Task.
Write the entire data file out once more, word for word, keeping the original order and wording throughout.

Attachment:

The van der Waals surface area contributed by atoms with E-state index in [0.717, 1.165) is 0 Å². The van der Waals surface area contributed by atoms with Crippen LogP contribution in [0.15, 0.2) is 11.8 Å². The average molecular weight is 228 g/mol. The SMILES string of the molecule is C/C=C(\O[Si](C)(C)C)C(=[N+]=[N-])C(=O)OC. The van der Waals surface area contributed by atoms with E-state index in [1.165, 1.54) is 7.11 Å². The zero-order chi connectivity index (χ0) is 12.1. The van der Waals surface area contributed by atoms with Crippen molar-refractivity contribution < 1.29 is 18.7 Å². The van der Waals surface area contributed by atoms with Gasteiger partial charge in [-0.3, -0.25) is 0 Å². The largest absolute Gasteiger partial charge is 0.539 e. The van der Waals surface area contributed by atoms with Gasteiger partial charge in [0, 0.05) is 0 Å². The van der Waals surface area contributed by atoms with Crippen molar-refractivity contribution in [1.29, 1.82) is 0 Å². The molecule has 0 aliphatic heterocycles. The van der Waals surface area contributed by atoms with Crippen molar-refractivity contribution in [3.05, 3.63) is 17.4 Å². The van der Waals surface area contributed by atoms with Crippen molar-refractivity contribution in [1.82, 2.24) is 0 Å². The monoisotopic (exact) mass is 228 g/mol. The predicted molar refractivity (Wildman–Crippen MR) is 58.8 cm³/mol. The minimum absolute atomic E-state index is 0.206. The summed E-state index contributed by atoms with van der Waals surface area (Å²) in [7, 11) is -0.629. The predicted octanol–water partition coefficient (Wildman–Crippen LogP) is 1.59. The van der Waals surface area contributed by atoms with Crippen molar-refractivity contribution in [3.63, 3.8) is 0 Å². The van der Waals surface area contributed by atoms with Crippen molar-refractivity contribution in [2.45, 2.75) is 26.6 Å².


The van der Waals surface area contributed by atoms with E-state index in [0.717, 1.165) is 0 Å². The van der Waals surface area contributed by atoms with Crippen LogP contribution in [0.15, 0.2) is 11.8 Å². The average molecular weight is 228 g/mol. The SMILES string of the molecule is C/C=C(\O[Si](C)(C)C)C(=[N+]=[N-])C(=O)OC. The van der Waals surface area contributed by atoms with E-state index in [1.165, 1.54) is 7.11 Å². The zero-order chi connectivity index (χ0) is 12.1. The van der Waals surface area contributed by atoms with Crippen molar-refractivity contribution < 1.29 is 18.7 Å². The van der Waals surface area contributed by atoms with Gasteiger partial charge in [-0.3, -0.25) is 0 Å². The largest absolute Gasteiger partial charge is 0.539 e. The van der Waals surface area contributed by atoms with Gasteiger partial charge in [0, 0.05) is 0 Å². The van der Waals surface area contributed by atoms with Crippen molar-refractivity contribution in [1.29, 1.82) is 0 Å². The molecule has 0 aliphatic heterocycles. The van der Waals surface area contributed by atoms with Crippen molar-refractivity contribution in [3.05, 3.63) is 17.4 Å². The van der Waals surface area contributed by atoms with Crippen molar-refractivity contribution in [1.82, 2.24) is 0 Å². The monoisotopic (exact) mass is 228 g/mol. The predicted molar refractivity (Wildman–Crippen MR) is 58.8 cm³/mol. The minimum absolute atomic E-state index is 0.206. The summed E-state index contributed by atoms with van der Waals surface area (Å²) in [7, 11) is -0.629. The predicted octanol–water partition coefficient (Wildman–Crippen LogP) is 1.59. The van der Waals surface area contributed by atoms with Crippen molar-refractivity contribution in [3.63, 3.8) is 0 Å². The van der Waals surface area contributed by atoms with Crippen molar-refractivity contribution in [2.45, 2.75) is 26.6 Å².